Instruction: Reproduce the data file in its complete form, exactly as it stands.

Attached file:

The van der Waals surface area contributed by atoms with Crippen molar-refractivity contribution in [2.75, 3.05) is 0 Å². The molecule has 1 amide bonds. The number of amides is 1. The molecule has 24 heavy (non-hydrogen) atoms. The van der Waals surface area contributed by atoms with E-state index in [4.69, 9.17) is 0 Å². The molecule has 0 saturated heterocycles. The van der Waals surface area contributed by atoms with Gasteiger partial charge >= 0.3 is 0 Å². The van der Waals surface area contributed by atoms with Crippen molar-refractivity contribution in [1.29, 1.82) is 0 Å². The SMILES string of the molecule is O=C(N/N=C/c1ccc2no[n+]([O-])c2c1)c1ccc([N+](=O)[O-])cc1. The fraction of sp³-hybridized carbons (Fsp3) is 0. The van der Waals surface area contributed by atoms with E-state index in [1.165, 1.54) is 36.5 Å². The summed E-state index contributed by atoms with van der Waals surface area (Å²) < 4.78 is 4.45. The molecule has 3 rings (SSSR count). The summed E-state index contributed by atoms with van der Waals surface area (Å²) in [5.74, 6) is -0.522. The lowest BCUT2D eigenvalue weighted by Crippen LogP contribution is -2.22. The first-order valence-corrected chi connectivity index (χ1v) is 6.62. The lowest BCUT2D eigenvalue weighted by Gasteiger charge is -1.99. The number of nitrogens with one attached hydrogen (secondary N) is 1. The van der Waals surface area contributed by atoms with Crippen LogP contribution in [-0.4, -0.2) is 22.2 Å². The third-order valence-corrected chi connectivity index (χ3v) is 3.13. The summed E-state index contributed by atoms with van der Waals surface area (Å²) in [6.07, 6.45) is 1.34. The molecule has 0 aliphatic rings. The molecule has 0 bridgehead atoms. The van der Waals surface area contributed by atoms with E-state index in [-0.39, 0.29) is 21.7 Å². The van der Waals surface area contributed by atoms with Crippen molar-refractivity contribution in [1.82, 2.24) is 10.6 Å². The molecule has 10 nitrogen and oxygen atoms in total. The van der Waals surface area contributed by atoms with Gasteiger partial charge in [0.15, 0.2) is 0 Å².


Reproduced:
The van der Waals surface area contributed by atoms with Crippen molar-refractivity contribution in [2.75, 3.05) is 0 Å². The molecule has 1 amide bonds. The number of amides is 1. The molecule has 24 heavy (non-hydrogen) atoms. The van der Waals surface area contributed by atoms with E-state index in [4.69, 9.17) is 0 Å². The molecule has 0 saturated heterocycles. The van der Waals surface area contributed by atoms with Gasteiger partial charge >= 0.3 is 0 Å². The van der Waals surface area contributed by atoms with Crippen molar-refractivity contribution in [1.29, 1.82) is 0 Å². The SMILES string of the molecule is O=C(N/N=C/c1ccc2no[n+]([O-])c2c1)c1ccc([N+](=O)[O-])cc1. The fraction of sp³-hybridized carbons (Fsp3) is 0. The van der Waals surface area contributed by atoms with E-state index in [1.165, 1.54) is 36.5 Å². The summed E-state index contributed by atoms with van der Waals surface area (Å²) < 4.78 is 4.45. The molecule has 3 rings (SSSR count). The summed E-state index contributed by atoms with van der Waals surface area (Å²) in [5.74, 6) is -0.522. The lowest BCUT2D eigenvalue weighted by Crippen LogP contribution is -2.22. The first-order valence-corrected chi connectivity index (χ1v) is 6.62. The lowest BCUT2D eigenvalue weighted by Gasteiger charge is -1.99. The number of nitrogens with one attached hydrogen (secondary N) is 1. The van der Waals surface area contributed by atoms with Crippen LogP contribution in [-0.4, -0.2) is 22.2 Å². The third-order valence-corrected chi connectivity index (χ3v) is 3.13. The summed E-state index contributed by atoms with van der Waals surface area (Å²) in [6.07, 6.45) is 1.34. The molecule has 0 aliphatic rings. The molecule has 0 bridgehead atoms. The van der Waals surface area contributed by atoms with E-state index in [-0.39, 0.29) is 21.7 Å². The van der Waals surface area contributed by atoms with Crippen molar-refractivity contribution in [1.82, 2.24) is 10.6 Å². The molecule has 10 nitrogen and oxygen atoms in total. The van der Waals surface area contributed by atoms with Gasteiger partial charge in [0.15, 0.2) is 0 Å².